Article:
The project was started in February in collaboration with Design NYC to improve the parks, roads and overall image between Flatbush and Classon Avenues.
The meeting last Thursday night at Balli Osteria, an Italian cuisine restaurant and newest addition to the neighborhood at 860 Fulton St., was the first time the neighborhood got to see their ideas incorporated into the plan since the initial public brainstorm back in June at the Brooklyn Academy of Music.
Phillip Kellogg, FAB Alliance manager, is confident the project is being put together the right way, reaching out to the people who live in the neighborhood for feedback.
“We chose the name ‘vision plan’ intentionally,” Kellogg said. “Sometimes they will use the words ‘master plan’, but this is not a master plan because it is really about concepts and ideas.”
Along with the two meetings, residents also had a chance last weekend at Fowler Square and Putnam Triangle Plaza to see the current design and add further insight. Kellogg also encouraged community members to visit the FAB Alliance website (faballiance.org) for suggestion forms and to keep up with the latest progress.
“We’re looking at projects that can be implemented quickly, and laying the groundwork for some of the bigger ideas may take years of planning and fundraising to become realized,” he said.
Although some residents were skeptical that the project might not be effective or optimally planned, Kellogg assured the room of concerned residents that his organization has already begun to affect the neighborhood in a positive way.
“The vacancy rate on Fulton Street, the three years the FAB Alliance BID has been operational, has dropped by 54 percent,” he said. “I think that will change probably by January with more businesses slated to be open, and we are excited about that.”
Matthias Altwicker of AB Architekten and Collin Brice of MAPOS LLC, architects who have been working with the community on the current design, have been told by the community to focus on the wide range of diversity Fulton Street has to offer.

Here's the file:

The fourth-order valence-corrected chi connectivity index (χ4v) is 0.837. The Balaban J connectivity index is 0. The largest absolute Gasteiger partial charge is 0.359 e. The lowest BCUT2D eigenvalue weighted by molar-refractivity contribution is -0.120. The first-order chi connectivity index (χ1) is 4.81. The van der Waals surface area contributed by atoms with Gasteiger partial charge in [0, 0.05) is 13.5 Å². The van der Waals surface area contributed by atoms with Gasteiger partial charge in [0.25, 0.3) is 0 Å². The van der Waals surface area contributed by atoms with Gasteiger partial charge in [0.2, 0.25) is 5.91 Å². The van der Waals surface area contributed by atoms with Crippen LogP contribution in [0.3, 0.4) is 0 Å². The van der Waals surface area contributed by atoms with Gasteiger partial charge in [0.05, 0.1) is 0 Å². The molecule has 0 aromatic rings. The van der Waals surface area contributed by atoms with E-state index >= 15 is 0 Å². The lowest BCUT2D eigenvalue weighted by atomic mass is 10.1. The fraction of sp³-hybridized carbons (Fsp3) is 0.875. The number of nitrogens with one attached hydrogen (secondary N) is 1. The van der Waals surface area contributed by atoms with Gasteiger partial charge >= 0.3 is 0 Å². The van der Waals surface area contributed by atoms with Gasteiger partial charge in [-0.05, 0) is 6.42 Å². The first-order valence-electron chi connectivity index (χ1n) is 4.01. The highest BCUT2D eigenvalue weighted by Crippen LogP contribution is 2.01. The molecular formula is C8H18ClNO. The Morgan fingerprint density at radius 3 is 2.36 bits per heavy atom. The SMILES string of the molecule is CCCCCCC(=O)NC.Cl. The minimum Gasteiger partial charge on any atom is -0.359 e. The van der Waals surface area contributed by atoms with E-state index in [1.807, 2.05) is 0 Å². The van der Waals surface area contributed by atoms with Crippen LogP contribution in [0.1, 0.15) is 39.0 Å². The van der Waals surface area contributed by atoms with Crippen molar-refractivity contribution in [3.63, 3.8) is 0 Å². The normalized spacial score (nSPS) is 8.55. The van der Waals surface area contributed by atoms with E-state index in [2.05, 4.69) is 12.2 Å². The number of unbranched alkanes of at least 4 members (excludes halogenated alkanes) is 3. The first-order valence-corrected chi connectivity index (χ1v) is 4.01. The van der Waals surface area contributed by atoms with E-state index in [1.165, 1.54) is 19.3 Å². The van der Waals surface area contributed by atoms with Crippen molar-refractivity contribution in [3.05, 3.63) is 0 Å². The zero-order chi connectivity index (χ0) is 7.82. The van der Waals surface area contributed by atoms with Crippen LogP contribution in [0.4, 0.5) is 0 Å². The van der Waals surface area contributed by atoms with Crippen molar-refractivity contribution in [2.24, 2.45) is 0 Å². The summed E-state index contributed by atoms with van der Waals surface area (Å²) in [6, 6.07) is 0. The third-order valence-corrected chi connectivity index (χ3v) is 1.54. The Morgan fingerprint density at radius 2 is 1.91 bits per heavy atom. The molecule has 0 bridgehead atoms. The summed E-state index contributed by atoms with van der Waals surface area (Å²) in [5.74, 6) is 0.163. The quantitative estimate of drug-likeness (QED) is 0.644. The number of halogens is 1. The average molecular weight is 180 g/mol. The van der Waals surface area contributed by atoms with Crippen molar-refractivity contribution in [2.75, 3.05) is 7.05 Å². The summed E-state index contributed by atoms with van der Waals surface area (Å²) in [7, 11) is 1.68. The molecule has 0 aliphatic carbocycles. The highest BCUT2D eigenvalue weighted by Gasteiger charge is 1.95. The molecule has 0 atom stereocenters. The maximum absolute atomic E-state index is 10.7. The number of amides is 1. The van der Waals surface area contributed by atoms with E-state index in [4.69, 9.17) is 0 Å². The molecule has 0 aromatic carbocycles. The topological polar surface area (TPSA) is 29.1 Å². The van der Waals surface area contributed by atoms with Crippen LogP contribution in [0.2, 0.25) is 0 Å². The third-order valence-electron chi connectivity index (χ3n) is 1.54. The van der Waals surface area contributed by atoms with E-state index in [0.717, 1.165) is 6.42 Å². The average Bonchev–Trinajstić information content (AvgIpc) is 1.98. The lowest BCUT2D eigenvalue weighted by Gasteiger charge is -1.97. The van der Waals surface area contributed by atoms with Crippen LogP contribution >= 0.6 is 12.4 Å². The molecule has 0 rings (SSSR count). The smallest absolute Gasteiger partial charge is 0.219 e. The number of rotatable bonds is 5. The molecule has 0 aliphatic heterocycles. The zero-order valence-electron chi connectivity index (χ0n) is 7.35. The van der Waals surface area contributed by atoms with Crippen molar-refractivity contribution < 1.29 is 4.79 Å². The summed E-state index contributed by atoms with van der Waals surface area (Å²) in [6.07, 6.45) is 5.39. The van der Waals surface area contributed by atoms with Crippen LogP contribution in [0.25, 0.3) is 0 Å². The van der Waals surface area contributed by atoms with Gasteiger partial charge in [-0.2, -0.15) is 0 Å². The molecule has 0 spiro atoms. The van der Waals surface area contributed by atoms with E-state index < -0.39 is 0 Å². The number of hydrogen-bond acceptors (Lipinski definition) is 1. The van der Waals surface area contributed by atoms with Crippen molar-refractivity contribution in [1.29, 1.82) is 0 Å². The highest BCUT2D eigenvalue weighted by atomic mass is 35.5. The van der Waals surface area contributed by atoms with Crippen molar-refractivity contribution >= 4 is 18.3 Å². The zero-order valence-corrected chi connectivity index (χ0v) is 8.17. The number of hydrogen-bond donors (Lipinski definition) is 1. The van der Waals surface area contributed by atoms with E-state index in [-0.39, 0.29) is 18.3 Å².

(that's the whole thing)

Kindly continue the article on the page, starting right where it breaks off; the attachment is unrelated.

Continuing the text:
“It was really about having three very different parts of Fulton Street, as opposed to making it all the same,” Altwicker said.
The area closest to downtown Brooklyn, near Flatbush Avenue, is expected to be focused on the urban feel of the neighborhood, while areas father away near Clinton Hill will be smaller-scale development projects.
Brice explained that they are “looking at more art-scapes toward the city, and the middle is a mix between playgrounds and market space.”
Empty lots are being viewed as possible space for retail, cultural activities and for neighborhood events; while triangle parks along either side of Fulton Street will open up the possibilities for future art programs, farmers markets and recreational activities.
Additionally, the plan is expected to put emphasis on repairing old sidewalks, solving long-time traffic pattern obscurities, and fixing drainage issues.
“This wasn’t just us sitting in our offices designing stuff,” Brice stressed. “The primary part of this entire process was creating this really interactive meeting over the summer where we invited a bunch of people around the community and developed tools, games, sketches and things where the community was really involved.”
Lisa Akers, Clinton Hill native and one of the community members at the first Fulton Street Vision Plan meeting, doesn’t necessarily think the neighborhood is in desperate need of repair, however she is of the mindset that certain areas could use improvement.
She and her mother, Laura Akers, suggested the area could use some sprucing up with new artwork and even suggested converting a church parking lot into a farmers market or public garden, assuming the church grants permission to the committee.
“I was skeptical at first, but a lot of our ideas have been put into the plan and now we get to see them come into fruition,” Akers said.